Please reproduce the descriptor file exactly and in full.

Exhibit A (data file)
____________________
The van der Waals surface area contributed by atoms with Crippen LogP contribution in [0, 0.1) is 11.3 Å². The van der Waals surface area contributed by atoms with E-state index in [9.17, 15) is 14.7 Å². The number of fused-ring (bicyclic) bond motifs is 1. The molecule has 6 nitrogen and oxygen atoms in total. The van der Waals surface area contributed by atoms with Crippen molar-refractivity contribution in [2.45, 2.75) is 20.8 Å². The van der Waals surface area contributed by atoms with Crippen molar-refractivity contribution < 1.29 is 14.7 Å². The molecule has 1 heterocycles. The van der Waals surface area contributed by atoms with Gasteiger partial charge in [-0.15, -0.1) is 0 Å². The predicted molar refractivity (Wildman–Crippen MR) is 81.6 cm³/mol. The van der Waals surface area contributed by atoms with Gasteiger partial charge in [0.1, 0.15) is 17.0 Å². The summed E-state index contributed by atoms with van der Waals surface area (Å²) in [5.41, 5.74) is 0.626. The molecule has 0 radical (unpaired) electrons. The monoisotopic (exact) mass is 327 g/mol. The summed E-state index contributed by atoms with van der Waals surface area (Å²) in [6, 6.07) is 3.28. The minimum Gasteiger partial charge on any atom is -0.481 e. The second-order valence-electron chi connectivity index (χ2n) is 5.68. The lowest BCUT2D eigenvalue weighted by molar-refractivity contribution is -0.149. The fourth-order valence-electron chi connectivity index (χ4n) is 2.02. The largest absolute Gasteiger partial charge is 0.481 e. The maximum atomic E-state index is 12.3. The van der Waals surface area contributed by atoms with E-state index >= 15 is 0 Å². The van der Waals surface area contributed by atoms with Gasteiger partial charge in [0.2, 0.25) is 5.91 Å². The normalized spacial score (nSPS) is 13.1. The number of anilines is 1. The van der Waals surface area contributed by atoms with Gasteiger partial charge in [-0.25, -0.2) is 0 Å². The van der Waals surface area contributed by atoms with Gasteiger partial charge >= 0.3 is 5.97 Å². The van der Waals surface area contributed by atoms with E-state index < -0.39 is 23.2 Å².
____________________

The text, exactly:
The van der Waals surface area contributed by atoms with Crippen LogP contribution in [0, 0.1) is 11.3 Å². The van der Waals surface area contributed by atoms with E-state index in [9.17, 15) is 14.7 Å². The number of fused-ring (bicyclic) bond motifs is 1. The molecule has 6 nitrogen and oxygen atoms in total. The van der Waals surface area contributed by atoms with Crippen molar-refractivity contribution in [2.45, 2.75) is 20.8 Å². The van der Waals surface area contributed by atoms with Crippen molar-refractivity contribution < 1.29 is 14.7 Å². The molecule has 1 heterocycles. The van der Waals surface area contributed by atoms with Gasteiger partial charge in [-0.15, -0.1) is 0 Å². The predicted molar refractivity (Wildman–Crippen MR) is 81.6 cm³/mol. The van der Waals surface area contributed by atoms with Gasteiger partial charge in [0.1, 0.15) is 17.0 Å². The summed E-state index contributed by atoms with van der Waals surface area (Å²) in [5.41, 5.74) is 0.626. The molecule has 0 radical (unpaired) electrons. The monoisotopic (exact) mass is 327 g/mol. The summed E-state index contributed by atoms with van der Waals surface area (Å²) in [6, 6.07) is 3.28. The minimum Gasteiger partial charge on any atom is -0.481 e. The second-order valence-electron chi connectivity index (χ2n) is 5.68. The lowest BCUT2D eigenvalue weighted by molar-refractivity contribution is -0.149. The fourth-order valence-electron chi connectivity index (χ4n) is 2.02. The largest absolute Gasteiger partial charge is 0.481 e. The maximum atomic E-state index is 12.3. The van der Waals surface area contributed by atoms with E-state index >= 15 is 0 Å². The van der Waals surface area contributed by atoms with Gasteiger partial charge in [0.2, 0.25) is 5.91 Å². The normalized spacial score (nSPS) is 13.1. The number of anilines is 1. The van der Waals surface area contributed by atoms with Gasteiger partial charge in [-0.25, -0.2) is 0 Å². The van der Waals surface area contributed by atoms with Gasteiger partial charge >= 0.3 is 5.97 Å². The van der Waals surface area contributed by atoms with E-state index < -0.39 is 23.2 Å².